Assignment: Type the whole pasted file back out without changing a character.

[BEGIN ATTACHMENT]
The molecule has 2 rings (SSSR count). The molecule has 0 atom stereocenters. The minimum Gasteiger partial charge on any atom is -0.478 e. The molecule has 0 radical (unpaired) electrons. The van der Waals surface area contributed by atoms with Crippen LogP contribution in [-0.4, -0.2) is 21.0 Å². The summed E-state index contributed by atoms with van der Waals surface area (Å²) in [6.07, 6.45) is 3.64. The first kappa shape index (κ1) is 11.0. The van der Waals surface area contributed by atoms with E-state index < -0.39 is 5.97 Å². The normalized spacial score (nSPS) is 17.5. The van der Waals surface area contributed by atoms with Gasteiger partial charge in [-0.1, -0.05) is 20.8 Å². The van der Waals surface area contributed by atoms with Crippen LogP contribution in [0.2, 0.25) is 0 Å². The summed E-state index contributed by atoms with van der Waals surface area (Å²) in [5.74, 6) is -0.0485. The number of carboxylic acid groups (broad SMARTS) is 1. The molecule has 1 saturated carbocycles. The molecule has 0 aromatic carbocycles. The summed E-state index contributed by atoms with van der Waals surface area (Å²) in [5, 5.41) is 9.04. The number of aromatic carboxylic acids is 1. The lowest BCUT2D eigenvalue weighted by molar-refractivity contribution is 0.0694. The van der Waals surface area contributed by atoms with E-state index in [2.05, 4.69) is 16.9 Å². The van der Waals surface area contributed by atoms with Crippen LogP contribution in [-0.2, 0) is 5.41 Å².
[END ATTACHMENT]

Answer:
The molecule has 2 rings (SSSR count). The molecule has 0 atom stereocenters. The minimum Gasteiger partial charge on any atom is -0.478 e. The molecule has 0 radical (unpaired) electrons. The van der Waals surface area contributed by atoms with Crippen LogP contribution in [-0.4, -0.2) is 21.0 Å². The summed E-state index contributed by atoms with van der Waals surface area (Å²) in [6.07, 6.45) is 3.64. The first kappa shape index (κ1) is 11.0. The van der Waals surface area contributed by atoms with E-state index < -0.39 is 5.97 Å². The normalized spacial score (nSPS) is 17.5. The van der Waals surface area contributed by atoms with Gasteiger partial charge in [-0.1, -0.05) is 20.8 Å². The van der Waals surface area contributed by atoms with Crippen LogP contribution in [0.2, 0.25) is 0 Å². The summed E-state index contributed by atoms with van der Waals surface area (Å²) in [5.74, 6) is -0.0485. The number of carboxylic acid groups (broad SMARTS) is 1. The molecule has 1 saturated carbocycles. The molecule has 0 aromatic carbocycles. The summed E-state index contributed by atoms with van der Waals surface area (Å²) in [5, 5.41) is 9.04. The number of aromatic carboxylic acids is 1. The lowest BCUT2D eigenvalue weighted by molar-refractivity contribution is 0.0694. The van der Waals surface area contributed by atoms with E-state index in [2.05, 4.69) is 16.9 Å². The van der Waals surface area contributed by atoms with Crippen LogP contribution in [-0.2, 0) is 5.41 Å².